Nearsightedness is reaching epidemic levels worldwide, but nowhere is its rise more prevalent than East Asia, where as many as 90% of teenagers and young adults now suffer from blurry distance vision. Why the sudden spike? Book work has long been blamed, but recent findings point to something else.
Photo Credit: Cathy via flickr | CC BY-NC 2.0
That so-called "close work," like reading and homework, is responsible for the rise in nearsightedness (aka "myopia") is an attractive idea. It's also an old idea. When German astronomer Johannes Kepler's eyes began to fail him more than four centuries ago, he blamed his crummy distance vision on all the time he spent engaged in careful study.
In the early 2000s, when researchers started to look at specific behaviours, such as books read per week or hours spent reading or using a computer, none seemed to be a major contributor to myopia risk. But another factor did. In 2007, Donald Mutti and his colleagues at the Ohio State University College of Optometry in Columbus reported the results of a study that tracked more than 500 eight- and nine-year-olds in California who started out with healthy vision. The team examined how the children spent their days, and "sort of as an afterthought at the time, we asked about sports and outdoorsy stuff", says Mutti.
It was a good thing they did. After five years, one in five of the children had developed myopia, and the only environmental factor that was strongly associated with risk was time spent outdoors. "We thought it was an odd finding," recalls Mutti, "but it just kept coming up as we did the analyses." A year later, Rose and her colleagues arrived at much the same conclusion in Australia. After studying more than 4,000 children at Sydney primary and secondary schools for three years, they found that children who spent less time outside were at greater risk of developing myopia.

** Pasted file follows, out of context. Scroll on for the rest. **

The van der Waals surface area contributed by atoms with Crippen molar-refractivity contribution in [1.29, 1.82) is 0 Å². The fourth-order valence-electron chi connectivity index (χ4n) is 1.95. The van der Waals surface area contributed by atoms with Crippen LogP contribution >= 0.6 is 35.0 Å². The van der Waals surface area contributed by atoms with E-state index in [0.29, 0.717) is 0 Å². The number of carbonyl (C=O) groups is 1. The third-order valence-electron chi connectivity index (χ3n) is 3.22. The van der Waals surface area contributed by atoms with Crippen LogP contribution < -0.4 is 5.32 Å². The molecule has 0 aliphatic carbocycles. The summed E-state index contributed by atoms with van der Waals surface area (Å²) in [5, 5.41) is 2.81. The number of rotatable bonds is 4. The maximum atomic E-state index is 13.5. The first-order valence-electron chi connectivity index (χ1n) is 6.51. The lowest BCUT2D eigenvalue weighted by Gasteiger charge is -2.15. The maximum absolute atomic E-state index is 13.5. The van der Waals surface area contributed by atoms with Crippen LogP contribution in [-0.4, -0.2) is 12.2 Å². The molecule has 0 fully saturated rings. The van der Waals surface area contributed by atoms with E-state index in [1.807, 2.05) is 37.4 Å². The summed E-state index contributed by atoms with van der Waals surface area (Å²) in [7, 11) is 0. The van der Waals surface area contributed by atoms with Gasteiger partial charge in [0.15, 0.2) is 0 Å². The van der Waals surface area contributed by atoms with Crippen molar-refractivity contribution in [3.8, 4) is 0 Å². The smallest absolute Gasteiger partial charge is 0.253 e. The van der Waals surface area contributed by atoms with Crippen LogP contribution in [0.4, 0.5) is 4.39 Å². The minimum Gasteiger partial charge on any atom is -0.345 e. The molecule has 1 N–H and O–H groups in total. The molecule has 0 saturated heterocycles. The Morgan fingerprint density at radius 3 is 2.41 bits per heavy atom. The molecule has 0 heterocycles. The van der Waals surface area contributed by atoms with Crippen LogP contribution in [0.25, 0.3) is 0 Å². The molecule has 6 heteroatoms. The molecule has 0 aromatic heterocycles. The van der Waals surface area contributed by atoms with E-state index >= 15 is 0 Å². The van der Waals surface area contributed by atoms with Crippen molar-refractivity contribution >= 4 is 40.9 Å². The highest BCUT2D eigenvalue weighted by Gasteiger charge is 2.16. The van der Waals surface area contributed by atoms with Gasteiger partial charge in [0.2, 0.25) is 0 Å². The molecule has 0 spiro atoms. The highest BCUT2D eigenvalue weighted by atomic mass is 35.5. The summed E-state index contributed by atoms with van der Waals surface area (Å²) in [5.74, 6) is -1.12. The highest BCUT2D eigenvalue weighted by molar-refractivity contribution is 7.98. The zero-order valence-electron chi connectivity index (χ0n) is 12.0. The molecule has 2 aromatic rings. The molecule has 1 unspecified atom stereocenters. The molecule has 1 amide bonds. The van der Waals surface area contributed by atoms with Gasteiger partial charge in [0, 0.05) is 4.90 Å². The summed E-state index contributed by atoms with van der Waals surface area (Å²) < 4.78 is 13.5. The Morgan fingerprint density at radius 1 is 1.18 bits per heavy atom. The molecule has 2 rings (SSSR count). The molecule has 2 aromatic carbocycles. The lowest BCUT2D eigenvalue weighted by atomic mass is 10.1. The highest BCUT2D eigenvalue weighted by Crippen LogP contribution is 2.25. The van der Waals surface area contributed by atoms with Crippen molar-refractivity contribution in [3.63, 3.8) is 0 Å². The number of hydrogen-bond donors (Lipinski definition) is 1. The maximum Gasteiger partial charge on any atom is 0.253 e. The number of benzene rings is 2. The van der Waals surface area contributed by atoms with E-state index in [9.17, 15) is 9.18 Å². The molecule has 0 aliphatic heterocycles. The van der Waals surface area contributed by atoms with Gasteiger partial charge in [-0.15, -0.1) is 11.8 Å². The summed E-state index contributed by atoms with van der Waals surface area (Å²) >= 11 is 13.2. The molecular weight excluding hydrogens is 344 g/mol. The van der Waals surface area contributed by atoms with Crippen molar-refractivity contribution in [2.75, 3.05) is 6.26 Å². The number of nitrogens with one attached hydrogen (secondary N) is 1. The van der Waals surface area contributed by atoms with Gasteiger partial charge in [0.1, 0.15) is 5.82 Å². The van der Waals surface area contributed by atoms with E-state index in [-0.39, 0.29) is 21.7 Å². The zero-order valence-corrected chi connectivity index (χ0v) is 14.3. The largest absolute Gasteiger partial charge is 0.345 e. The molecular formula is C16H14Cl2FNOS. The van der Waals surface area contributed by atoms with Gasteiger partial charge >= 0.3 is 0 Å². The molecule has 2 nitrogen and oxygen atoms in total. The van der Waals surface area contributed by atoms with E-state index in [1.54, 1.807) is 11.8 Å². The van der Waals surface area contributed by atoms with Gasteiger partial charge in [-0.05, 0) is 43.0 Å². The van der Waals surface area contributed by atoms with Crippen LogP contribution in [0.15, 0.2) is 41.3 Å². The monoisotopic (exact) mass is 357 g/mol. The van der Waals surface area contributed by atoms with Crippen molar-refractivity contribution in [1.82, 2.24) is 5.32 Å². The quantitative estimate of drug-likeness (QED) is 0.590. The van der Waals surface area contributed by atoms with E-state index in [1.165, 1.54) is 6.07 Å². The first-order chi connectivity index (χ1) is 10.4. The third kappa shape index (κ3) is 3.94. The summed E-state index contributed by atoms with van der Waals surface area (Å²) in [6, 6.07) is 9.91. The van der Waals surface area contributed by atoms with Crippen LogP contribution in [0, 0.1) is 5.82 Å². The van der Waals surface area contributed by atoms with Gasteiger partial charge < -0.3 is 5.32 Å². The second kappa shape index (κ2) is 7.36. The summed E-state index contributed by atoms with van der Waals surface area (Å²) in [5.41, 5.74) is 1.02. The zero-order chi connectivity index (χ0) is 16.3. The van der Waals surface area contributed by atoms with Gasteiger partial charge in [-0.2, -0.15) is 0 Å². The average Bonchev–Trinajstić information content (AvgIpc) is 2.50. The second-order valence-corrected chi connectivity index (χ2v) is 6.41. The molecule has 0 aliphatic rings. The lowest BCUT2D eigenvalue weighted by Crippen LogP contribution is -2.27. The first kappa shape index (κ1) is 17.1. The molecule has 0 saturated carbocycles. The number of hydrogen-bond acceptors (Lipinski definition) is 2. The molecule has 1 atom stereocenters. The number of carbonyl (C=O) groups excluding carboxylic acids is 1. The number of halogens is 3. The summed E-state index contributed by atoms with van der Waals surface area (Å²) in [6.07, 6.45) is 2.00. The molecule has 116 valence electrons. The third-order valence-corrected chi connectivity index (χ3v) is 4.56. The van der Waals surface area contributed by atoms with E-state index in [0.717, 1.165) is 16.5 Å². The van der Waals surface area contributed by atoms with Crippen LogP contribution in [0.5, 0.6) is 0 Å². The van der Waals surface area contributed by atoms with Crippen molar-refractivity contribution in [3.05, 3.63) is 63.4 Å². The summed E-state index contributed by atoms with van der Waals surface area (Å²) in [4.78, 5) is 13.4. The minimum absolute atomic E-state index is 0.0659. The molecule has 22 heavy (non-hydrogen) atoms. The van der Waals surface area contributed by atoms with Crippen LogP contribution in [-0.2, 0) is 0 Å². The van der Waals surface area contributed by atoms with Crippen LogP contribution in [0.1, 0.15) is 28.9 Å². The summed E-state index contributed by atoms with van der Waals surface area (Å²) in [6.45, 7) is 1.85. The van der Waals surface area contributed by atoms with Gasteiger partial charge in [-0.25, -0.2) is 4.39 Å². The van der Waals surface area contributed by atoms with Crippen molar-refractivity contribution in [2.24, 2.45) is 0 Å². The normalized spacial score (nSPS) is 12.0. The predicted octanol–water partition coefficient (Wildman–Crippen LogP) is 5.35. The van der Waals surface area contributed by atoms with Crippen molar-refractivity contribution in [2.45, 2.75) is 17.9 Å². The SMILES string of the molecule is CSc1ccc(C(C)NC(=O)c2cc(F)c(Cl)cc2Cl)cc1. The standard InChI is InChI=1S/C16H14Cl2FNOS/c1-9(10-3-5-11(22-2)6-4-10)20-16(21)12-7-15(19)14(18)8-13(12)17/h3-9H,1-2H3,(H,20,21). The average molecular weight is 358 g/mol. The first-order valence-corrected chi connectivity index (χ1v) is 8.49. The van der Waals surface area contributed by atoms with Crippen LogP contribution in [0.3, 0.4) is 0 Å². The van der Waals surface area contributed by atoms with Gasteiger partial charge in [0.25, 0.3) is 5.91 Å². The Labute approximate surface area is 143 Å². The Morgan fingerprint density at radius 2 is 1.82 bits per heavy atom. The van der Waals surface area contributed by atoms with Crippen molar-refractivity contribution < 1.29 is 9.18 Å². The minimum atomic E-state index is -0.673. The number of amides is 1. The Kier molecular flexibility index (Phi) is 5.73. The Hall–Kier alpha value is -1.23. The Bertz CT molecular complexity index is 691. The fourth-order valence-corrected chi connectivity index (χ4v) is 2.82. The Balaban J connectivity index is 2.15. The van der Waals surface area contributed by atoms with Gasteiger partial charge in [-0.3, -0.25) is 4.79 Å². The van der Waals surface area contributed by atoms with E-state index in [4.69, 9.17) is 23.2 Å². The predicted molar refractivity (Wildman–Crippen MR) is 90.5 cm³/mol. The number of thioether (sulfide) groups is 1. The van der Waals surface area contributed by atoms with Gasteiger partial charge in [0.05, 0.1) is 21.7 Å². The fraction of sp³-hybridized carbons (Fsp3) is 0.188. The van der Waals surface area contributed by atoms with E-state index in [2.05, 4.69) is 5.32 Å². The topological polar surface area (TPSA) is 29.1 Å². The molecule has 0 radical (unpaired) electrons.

...Based on epidemiological studies, Ian Morgan, a myopia researcher at the Australian National University in Canberra, estimates that children need to spend around three hours per day under light levels of at least 10,000 lux to be protected against myopia. This is about the level experienced by someone under a shady tree, wearing sunglasses, on a bright summer day. (An overcast day can provide less than 10,000 lux and a well-lit office or classroom is usually no more than 500 lux.) Three or more hours of daily outdoor time is already the norm for children in Morgan's native Australia, where only around 30% of 17-year-olds are myopic. But in many parts of the world — including the United States, Europe and East Asia — children are often outside for only one or two hours.
These and other findings linking time spent in and out of doors to visual development have been made fairly recently, and are not without their critics. That hasn't prevented researchers like Morgan from wondering how they might be used to support impactful policy changes. One idea? Teach kids in classrooms made of glass.
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